They weren't actually realising that risk equals taking an action and mitigating it. And so for me, doing my startup also with the companies I work with, what I do find is they look at risk and they act on it straight away and they really conscious of it. They may not document it to the best degree, although when they scale, they do. But the thing is that risk management is actually a flag to do something.

It's not necessarily just something to go and sit on a shelf to be a dust collector. So that's probably my biggest takeaway on both sides. I think corporates have a lot to learn from startups and scaleups.

00:23:18:04 - 00:23:31:24

Carrie Kwan

I have a bit of a sneaky question. What's an insight into playing the female founder that we might not necessarily see on your LinkedIn profile or any sort of social account?

00:23:34:01 - 00:23:58:09

Pauline Fetaui

Oh, I don't know, I think I'm pretty transparent. Actually, you guys are the first people I've spoken to who I've just said that I am no longer with my husband. So there you go. We separated in January 2020 and we have been going through the journey of that separation and splitting everything.

I'm starting from scratch because all of my savings went into my startup. So I am extremely lucky that I have kept some savings to be able to buy my new house. We sold our joint house and we're very blessed and lucky for that sense of security, I guess.

But at some point, I think, Oh, maybe I should sell the house and rent and put that money into my startup. And then I slept on it and said, No, no, no, no, just calm down. So personally, I am capital raising as well for my own start. So that stuff I'm not talking about on my socials and doing that behind the scenes. I am just in the early stage round for my own company because my goal is to go all-in into my own startup. So there's some stuff that people don't know and I don't show on socials.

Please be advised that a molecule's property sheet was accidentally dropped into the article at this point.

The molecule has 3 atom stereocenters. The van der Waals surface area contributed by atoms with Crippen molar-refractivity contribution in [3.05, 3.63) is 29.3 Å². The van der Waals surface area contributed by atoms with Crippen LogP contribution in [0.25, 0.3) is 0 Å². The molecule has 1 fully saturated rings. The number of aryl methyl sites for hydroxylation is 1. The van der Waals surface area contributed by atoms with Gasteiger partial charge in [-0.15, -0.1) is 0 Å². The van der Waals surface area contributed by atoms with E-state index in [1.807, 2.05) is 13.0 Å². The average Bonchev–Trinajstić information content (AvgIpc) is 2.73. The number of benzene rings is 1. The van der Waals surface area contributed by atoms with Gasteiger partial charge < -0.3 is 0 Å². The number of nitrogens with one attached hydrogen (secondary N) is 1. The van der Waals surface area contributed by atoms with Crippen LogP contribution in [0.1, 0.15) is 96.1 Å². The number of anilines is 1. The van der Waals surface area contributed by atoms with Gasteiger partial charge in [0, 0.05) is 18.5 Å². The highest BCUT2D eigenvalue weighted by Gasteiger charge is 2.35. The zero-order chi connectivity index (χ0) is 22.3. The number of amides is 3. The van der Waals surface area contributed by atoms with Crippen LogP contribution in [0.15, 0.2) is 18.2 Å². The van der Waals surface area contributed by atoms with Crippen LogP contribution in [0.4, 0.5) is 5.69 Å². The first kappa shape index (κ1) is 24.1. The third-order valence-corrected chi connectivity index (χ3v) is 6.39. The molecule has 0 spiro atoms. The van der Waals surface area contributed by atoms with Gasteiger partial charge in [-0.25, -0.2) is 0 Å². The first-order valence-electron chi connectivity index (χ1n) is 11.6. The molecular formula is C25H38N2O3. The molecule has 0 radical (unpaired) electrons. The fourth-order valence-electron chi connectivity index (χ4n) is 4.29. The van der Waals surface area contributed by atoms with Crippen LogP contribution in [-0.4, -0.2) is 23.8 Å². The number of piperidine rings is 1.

00:25:08:07 - 00:25:27:17

Carrie Kwan

I'm glad that you're in that position to have that security. But also to come through such a big relationship and as you mentioned to still have him in your Co and that he's still been your best supporter.

It's always a fascinating question this one because sometimes I think our guests are going to reveal something like, I'm a closet karaoke singer. I agree I to have always had this lens of it's for my business. I'm trying to project a certain message or trying to cut through and really be passionate about this space. But there's so many aspects and so many shades of who you are.

So at Mums and Co, we talk about harmony as this triangle of ambition, of livelihood and of well-being. Could you describe the shape of a good life for you?

00:26:27:24 - 00:26:46:23

Pauline Fetaui

A good life for me is having the mental space to continue to reflect and have my own thinking time, that's a good life for me. So whatever that looks like, I have no hard and fast rules on what life should be.

Like I said earlier, I don't believe in work life balance. I believe in fluidity and adapting constantly and growth. I have a number of things on my wish list that I would like to get done before I leave this Earth.

I spend a lot of time doing other side hustles. I know investors expect you to go all in, and be completely focused. But I'm a true believer that women have the neurological capability to multitask, not multitask in the technical terms.